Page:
Furthermore, when in 1983 the Secretary of State in UK required the nine GCE boards to devise a common core for A level the English working party could agree only one thing that is not vague and general: that at least one play by Shakespeare must be studied.
Dilum: what is the logic behind such a resolution, sir?
Master Nobody: Shakespeare has no rivals. He is the master story teller. He knows us better than we do. Shakespeare was, through his dramatic characters, the inventor of human personality as we have come to understand it. In short, Shakespeare invented our understanding of ourselves. He put words into my mouth, when I have no words to express my grief.
No, no, no life! Why should a dog, a horse, a rat, have life, And thou no breath at all?

King Lear: William Shakespeare
Shakespeare’s plays remain the outward limit of human achievement: aesthetically, cognitively, in certain ways morally, even spiritually. They abide beyond the end of the mind’s reach; we cannot catch up to them. Shakespeare will go on explaining us in part because he invented us… ’
Harold Bloom, the doyen of American literary critics and author of “Shakespeare, the Invention of Human” and “The Western Canon”.
Now, Cambridge OL poems. Some of the poems can be interpreted as love between man and a woman as well as the Divine Love. Now Divine Love, the concept of love between man and the God inherent in Christianity is alien to majority of our nation, and of source to the students, the biblical references wouldn’t be picked up; no bells would ring reminding the quotations from the Bible. Herein again, is a situation where I found myself falling into the thinking of our Krishna. The master, not the lord. Let me quote a couple of lines from two poems from the current Cambridge OL syllabus and previous syllabus.
Love  III  by George Herbert
Poet is a lost soul that God [Love] is courting and trying to reassure

Love bade me welcome. Yet my soul drew back Guilty of dust and sin
Solomon 5:6. "I opened to my beloved, but my beloved had withdrawn himself" (Authorized Version, 1611).
God is accepting of the poet’s faults even as the poet draws back and feels, “guilty of dust and sin”
 ‘Dust’ has a special meaning from the bible. Dust means human or flesh. This meaning comes from the famous saying in the bible: ‘Dust thou art, and to dust thou shall return’. Herbert, the guest, feels embarrassed because he is human.
What does the guest mean by ‘sin’? The guest feels guilty of original sin in the first stanza. Christians like Herbert believe this sin is in a person’s soul since birth.

But quick-eyed Love, observing me grow slack From my first entrance in,
The poet shows how he is troubled in spirit because he feels sinful:
Drew nearer to me, sweetly questioning,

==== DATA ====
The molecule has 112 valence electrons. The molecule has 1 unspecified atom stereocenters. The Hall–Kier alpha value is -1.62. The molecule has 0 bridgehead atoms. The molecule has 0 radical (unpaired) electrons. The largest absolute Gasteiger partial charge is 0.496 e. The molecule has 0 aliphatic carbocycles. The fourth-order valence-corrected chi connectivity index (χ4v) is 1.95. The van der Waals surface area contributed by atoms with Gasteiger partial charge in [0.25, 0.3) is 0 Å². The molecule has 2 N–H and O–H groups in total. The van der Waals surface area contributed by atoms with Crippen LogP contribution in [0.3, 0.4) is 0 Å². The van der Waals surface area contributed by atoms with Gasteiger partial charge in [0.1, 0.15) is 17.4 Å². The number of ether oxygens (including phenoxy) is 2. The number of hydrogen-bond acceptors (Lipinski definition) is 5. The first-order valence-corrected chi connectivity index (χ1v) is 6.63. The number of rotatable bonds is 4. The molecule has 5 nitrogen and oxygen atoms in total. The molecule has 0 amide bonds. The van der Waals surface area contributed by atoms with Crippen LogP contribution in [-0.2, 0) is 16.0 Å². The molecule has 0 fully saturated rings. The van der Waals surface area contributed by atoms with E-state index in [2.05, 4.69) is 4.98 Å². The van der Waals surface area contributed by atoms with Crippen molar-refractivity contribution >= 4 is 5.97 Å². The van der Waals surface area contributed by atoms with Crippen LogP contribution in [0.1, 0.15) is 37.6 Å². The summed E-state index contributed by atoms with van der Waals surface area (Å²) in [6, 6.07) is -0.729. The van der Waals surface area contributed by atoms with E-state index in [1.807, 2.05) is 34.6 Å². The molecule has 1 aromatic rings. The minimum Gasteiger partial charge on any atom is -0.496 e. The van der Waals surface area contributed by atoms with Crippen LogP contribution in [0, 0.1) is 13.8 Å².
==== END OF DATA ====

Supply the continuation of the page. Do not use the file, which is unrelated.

If I lacked any thing.
If I lacked any thing. echoes a version of Psalm 23, which begins: "The Lord is my shepherd: therefore can I lack nothing" (Psalms in the Version of the Great Bible, 1539)

The Demon and the Damozel — 2008
Dynamics of Desire in the Works of Christina Rossetti and Dante Gabriel Rossetti
By Suzanne Waldman

A birthday by Christina Rossetti [Not in your syllabus now]
Regular Interpretation
Interpretation in the perspective of  Divine Love
My heart is like a singing bird
Whose nest is in a water’d shoot;
[Singing bird symbolizes change of season from winter to Spring/re-birth of nature.] The poet has come out of an uneventful life to joyous days. Water’d shoot a growing sprout of a plant that symbolizes growth of love, lushness & fertility
She celebrates her state of bliss on finding the love of her life-God.
The Lord will guide you always: he will satisfy your needs. You will be like  well-trodden garden, like a spring whose waters never fail [Isaiah 58:11]
My heart is like an apple-tree
Whose boughs are bent with thickest fruit.
[Apple tree symbolizes nourishment to the human race.]
In spite of my enrichment, I am humbled
Old Testament says that those who ‘lay hold’ of this tree ‘will be blessed’ [Proverbs 3:18]

In an attempt to bring all those love poems closer to our students, I thought of translating a Sinhala song into English so that they could pick a cue in enjoying poems.

Kurullanta Gee Gayanne by Victor Ratnayake
Breathe yourvoice to those nightingales  
Offer your cheeks to the pink lotus overwhelming the pond, so they look still more rosier 
Let the jewels hold the sparkle of your eyes tight, so those may shine brighter 
share your vermilion lips with the tender leaf of Ironweed, so those may stay lovelier http://www.bunpeiris.com/2015/01/breath-your-voice-to-those-nightingales.html
However all isn’t lost. Haven’t Cambridge International Examinations already chosen R. K. Narayan’s “The English Teacher”?  Well, would Cambridge go further? In his Bengali novel titled “Chokher Bali” [1902], Tagore (1861-1941) [“The God of Poemswas awarded the Noble Prize for literature for the poem Gitanjali, in 1913] pillories the custom of perpetual mourning on the part of widows, who were not allowed to remarry, who were consigned to seclusion and loneliness.

It was made into a movie, [a box office hit in 2003] with Aishawarya Rai playing the lead role of Binodini. Unlike Jane Eyre, Binodini isn’t destined to see the fulfillment of life.